Hibernators Week: Raccoon Dog (Tanuki) (Nyctereutes procyonoides)
Guess what! The raccoon dog is not endangered. In fact, in some parts of its range, it is considered a nuisance! How exciting for us, don’t you think?
The raccoon dog is in the canid family, although it does resemble a raccoon, especially facially. It originally lived from Siberia to Vietnam, as well as throughout Japan, but it was introduced into Russia to provide more work for fur trappers. Now it has made its way into northern Europe, and has been found in France, Germany, Sweden, and Finland, among other countries. It is the only canid that hibernates (torpor, I think, not “true” hibernation), although in warmer parts of its range, it doesn’t.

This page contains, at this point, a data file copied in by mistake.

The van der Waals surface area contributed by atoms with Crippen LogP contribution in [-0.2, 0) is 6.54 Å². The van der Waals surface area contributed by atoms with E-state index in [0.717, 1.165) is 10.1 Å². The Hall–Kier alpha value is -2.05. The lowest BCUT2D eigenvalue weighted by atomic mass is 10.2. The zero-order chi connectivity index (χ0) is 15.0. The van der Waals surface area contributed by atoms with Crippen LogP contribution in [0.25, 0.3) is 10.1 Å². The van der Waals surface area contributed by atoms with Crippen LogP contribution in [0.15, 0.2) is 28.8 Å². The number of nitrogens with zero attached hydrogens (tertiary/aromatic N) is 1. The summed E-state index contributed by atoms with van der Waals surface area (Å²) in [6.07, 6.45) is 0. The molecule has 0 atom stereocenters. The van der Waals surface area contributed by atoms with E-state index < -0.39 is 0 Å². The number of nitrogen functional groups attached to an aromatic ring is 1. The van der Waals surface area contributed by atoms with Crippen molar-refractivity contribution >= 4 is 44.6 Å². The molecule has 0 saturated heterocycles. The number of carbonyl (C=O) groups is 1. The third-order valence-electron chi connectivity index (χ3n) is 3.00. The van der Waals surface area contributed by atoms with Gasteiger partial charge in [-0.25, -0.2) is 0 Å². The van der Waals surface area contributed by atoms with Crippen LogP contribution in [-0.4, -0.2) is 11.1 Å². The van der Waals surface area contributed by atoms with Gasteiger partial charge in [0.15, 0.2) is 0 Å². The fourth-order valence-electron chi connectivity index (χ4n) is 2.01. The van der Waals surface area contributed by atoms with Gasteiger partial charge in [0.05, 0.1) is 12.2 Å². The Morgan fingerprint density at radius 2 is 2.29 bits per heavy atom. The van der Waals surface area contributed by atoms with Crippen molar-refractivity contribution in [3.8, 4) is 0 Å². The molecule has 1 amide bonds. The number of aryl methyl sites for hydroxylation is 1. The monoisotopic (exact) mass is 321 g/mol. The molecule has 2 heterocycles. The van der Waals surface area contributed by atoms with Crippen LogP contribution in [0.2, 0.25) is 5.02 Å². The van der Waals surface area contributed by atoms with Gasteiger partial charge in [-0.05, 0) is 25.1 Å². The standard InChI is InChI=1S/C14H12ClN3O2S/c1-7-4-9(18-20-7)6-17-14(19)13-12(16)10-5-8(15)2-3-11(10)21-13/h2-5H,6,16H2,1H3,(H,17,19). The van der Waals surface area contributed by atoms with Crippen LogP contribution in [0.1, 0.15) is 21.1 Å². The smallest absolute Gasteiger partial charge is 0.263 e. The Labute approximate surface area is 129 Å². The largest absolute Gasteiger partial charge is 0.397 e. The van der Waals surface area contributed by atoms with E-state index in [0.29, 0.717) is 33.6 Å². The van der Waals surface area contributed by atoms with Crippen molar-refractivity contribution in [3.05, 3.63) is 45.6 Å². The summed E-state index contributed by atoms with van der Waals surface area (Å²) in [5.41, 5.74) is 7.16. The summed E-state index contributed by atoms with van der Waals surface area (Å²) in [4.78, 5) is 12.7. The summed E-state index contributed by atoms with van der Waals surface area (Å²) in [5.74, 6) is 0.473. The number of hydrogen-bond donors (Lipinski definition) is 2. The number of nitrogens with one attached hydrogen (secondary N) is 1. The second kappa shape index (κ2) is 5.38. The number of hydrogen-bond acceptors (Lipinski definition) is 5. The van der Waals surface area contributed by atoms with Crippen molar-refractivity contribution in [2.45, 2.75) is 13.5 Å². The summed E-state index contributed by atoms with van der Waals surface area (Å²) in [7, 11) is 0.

In Japan, where the raccoon dog is called the tanuki, the species is pretty common and can even be found in some urban areas. The tanuki is an interesting figure in Japanese folklore. It’s a shapeshifter and a bit of a trickster, and tanuki statues can bring good luck. The most interesting and, to me, strange element of the tanuki legend is the animal’s remarkably large scrotum, which it can use—in myths and stories now, not in real life!—as shelter from a storm or as a net for catching fish. I recommend this baffling series of 19th-century comic prints that show some of the tanuki’s creative uses for its endowments.